Recognised asylum seekers face huge difficulties bringing their families to Germany, Syrian refugees included. In comparison to other EU member states, Germany has particularly high bureaucratic requirements. EurActiv’s partner Tagesspiegel reports.
This is clear from a reply that the German government gave to a question posed by the Green party, seen by Tagesspiegel. Since 2014, around 18,400 relatives of Syrian refugees have obtained visas to come to Germany.
Syrians form the largest group among the 1 million refugees to have arrived in Germany in 2015. Overall, by 30 September 2015, nearly 207,000 refugees had a right to family reunification, as they had been formally recognised as asylum seekers or in need of protection.
The Greens’ refugee policy spokesperson, Luise Amtsberg, warned against scare tactics in relation to the issue. “In its response to my question, the government itself made the absurd assumption that family reunification could result in millions of people coming to Germany,” Amtsberg said.
Politicians from the ruling coalition, particularly the CSU, have expressed concerns in recent weeks that the number of refugees could explode due to family reunification. Even the Federal Minister of the Interior, Thomas de Maizière, spoke of “substantial immigration”. He has made it clear that he wants to restrict the number of relatives of Syrian refugees arriving in Germany.
In a November letter to the Bundestag’s Vice-President, Johannes Singhammer (CSU), the Minister wrote that in 2014, only 4.8% of residence permits had been granted for family reasons to Syrians. “By far the most frequent country of origin for people requesting family reunification is Turkey,” he added.
Green criticism of low family reunification rate
The situation is unlikely to change anytime soon. This is because of the backlog of asylum applications that the Federal Agency of Migration and Refugees (BAMF) has still yet to get on top of. Only once an applicant has been officially recognised and the application completed can they apply for family reunification.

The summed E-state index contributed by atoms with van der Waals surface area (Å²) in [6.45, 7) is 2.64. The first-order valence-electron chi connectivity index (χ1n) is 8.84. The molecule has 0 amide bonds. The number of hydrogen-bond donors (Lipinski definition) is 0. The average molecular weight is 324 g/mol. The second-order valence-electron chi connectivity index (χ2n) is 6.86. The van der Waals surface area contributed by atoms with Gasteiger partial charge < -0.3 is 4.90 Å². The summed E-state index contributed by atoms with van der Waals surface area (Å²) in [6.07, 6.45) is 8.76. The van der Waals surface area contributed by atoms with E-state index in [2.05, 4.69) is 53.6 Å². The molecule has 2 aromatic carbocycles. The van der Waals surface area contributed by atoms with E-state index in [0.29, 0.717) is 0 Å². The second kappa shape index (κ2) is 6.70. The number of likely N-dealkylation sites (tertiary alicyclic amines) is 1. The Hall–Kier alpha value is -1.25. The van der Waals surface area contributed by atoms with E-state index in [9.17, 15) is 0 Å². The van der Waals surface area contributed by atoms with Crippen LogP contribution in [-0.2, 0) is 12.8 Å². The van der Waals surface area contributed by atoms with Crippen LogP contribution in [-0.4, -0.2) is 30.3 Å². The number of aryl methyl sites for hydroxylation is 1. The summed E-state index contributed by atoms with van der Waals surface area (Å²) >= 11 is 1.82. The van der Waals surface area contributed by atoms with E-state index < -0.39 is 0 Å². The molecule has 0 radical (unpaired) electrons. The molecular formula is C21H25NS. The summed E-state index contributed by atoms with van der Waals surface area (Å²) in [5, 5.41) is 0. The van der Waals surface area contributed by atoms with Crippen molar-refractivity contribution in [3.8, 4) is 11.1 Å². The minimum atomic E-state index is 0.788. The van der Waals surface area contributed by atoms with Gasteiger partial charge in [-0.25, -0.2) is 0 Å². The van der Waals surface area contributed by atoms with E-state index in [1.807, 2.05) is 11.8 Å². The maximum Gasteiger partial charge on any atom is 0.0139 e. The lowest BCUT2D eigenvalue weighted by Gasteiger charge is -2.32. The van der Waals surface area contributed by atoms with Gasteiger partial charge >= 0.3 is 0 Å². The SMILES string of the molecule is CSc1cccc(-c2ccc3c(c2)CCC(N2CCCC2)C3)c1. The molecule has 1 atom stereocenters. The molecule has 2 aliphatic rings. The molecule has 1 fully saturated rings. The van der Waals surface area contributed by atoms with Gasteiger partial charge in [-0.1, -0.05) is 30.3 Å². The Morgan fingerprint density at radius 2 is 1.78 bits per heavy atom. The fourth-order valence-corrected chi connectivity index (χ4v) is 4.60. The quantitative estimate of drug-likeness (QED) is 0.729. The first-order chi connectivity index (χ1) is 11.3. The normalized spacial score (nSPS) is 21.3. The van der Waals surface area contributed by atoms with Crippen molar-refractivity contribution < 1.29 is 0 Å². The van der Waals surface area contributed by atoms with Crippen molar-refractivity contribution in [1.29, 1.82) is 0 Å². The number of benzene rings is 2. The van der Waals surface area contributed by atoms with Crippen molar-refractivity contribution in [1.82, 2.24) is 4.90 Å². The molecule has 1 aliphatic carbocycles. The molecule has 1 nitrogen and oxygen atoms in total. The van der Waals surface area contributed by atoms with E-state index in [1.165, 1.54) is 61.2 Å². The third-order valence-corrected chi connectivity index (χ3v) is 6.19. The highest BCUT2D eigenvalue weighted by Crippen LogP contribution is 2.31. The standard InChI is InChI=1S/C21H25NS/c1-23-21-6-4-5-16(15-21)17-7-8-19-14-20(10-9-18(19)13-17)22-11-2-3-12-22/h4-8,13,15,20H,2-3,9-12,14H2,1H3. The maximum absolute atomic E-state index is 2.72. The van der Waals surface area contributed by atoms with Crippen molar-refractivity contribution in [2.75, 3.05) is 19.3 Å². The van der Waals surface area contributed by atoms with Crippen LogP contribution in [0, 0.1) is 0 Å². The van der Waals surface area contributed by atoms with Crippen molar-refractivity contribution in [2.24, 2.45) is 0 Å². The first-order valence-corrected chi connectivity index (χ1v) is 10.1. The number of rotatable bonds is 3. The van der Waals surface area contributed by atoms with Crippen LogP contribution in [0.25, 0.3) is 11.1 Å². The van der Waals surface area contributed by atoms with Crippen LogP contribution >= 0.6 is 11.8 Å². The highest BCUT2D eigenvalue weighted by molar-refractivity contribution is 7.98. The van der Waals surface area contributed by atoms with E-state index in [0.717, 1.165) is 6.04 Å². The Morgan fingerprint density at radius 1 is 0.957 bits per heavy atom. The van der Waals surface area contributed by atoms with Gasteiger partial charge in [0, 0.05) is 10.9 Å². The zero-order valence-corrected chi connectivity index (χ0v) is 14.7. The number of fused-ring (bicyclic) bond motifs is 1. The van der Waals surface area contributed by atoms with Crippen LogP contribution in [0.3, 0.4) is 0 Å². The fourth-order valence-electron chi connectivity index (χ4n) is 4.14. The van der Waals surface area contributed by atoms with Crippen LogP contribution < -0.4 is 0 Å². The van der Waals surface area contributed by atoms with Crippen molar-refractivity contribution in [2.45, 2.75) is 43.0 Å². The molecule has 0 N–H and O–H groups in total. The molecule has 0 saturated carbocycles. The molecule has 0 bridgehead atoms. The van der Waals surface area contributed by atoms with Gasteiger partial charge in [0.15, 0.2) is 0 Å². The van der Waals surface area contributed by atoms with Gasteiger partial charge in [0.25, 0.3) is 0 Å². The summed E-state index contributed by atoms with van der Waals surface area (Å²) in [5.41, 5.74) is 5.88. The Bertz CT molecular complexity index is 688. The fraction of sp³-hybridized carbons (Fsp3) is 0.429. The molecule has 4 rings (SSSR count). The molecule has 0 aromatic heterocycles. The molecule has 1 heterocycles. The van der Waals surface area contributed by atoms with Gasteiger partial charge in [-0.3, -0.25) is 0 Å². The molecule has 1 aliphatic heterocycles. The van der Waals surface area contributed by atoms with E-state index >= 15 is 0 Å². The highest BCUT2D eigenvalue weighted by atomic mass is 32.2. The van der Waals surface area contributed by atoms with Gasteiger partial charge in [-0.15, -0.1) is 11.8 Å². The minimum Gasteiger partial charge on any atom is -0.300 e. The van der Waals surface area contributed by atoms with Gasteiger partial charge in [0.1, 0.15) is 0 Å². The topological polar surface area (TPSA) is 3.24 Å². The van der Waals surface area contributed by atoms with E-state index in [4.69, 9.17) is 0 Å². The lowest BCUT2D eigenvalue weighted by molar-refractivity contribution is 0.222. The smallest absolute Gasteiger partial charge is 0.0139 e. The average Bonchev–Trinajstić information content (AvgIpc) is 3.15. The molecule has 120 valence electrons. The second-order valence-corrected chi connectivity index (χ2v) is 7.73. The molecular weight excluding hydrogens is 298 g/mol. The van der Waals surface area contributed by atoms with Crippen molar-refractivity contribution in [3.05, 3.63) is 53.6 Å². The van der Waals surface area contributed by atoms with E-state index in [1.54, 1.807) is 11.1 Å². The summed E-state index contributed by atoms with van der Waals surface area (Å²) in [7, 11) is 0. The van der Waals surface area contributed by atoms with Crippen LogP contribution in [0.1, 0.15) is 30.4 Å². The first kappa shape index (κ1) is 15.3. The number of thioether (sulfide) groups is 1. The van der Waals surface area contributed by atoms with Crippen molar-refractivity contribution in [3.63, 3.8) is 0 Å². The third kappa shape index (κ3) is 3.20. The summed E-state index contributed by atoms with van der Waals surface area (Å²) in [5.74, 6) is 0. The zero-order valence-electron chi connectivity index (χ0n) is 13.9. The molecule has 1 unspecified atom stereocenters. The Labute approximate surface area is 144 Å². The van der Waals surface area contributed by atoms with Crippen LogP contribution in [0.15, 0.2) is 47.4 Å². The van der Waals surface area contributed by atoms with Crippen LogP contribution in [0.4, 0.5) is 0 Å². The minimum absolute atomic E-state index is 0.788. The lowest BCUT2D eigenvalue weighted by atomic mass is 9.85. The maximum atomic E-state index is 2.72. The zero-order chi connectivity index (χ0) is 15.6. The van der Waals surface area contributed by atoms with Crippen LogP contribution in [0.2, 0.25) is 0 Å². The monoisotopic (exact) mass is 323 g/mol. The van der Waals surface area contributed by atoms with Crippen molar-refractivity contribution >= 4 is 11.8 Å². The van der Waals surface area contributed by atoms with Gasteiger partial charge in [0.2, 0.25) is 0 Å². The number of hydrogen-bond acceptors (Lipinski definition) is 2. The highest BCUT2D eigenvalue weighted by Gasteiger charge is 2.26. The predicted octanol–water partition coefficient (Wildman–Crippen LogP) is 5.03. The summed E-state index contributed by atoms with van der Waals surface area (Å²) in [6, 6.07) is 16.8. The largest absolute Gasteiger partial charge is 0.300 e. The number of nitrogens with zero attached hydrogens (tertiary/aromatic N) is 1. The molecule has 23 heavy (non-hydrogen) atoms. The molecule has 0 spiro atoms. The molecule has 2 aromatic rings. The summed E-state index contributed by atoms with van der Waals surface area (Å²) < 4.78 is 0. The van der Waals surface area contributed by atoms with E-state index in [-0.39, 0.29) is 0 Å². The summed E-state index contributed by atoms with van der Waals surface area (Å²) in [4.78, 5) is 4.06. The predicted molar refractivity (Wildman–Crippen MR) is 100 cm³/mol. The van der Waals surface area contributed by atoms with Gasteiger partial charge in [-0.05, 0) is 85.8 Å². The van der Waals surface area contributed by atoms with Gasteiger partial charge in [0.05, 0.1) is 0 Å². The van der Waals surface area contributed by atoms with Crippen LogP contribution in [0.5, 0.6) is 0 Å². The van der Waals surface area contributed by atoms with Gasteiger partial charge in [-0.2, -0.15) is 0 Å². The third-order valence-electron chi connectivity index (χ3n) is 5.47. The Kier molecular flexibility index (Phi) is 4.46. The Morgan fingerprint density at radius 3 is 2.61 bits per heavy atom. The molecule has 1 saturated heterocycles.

In the majority of cases opened in 2015, applicants may have to wait more than a year for their chance, should they be successful in being granted asylum. The right to reunification only applies to spouses and underage children, as well as the latter’s’ parents.
If BAMF is able to work through its backlog, then it is foreseeable that the number of families being reunited would increase.
However, German embassies in the countries close to Syria are still overwhelmed with visa applications. The German embassy in Syria itself is closed, so Syrians that wish to file a visa application must travel to neighbouring Lebanon, where they can expect a wait of up to ten months for an appointment, according to the answer given to the Greens.
Turkey has already scheduled appointments of this nature for December 2016. Staff in Beirut and Istanbul has been bolstered as a result.
Luise Amtsberg estimated that around 60,000 relatives of Syrians are currently awaiting a visa. She said that the increase in personnel, some 39 delegated and 66 recruited locally, to deal with the backlog of applications, is inadequate. “This shows that reuniting families is not a priority for the government,” she added.
Swenja Gerhard of the Association of binational Families and Partnerships held a similar view. “Reuniting families is the stepchild of immigration,” she said. In comparison to other EU member states, Germany has particularly high bureaucratic requirements.
“In countries affected by crises or conflict it is difficult for applicants to obtain the required documents,” she added. Under pressure for the escalating situation, embassies have relaxed their standards slightly and waived the requirement for certain documents, should the information be confirmed via other means.
Participating German authorities have agreed to a slight simplification of the process. Embassies now have direct access to the German Central Register of Foreign Nationals (AZR), so they can confirm whether the relatives that have been named in Germany actually exist and are recognised asylum seekers.
Luise Amtsberg criticised, in particular, the low number of underage refugees being reunited with family members.
This article was also published by EurActiv Germany.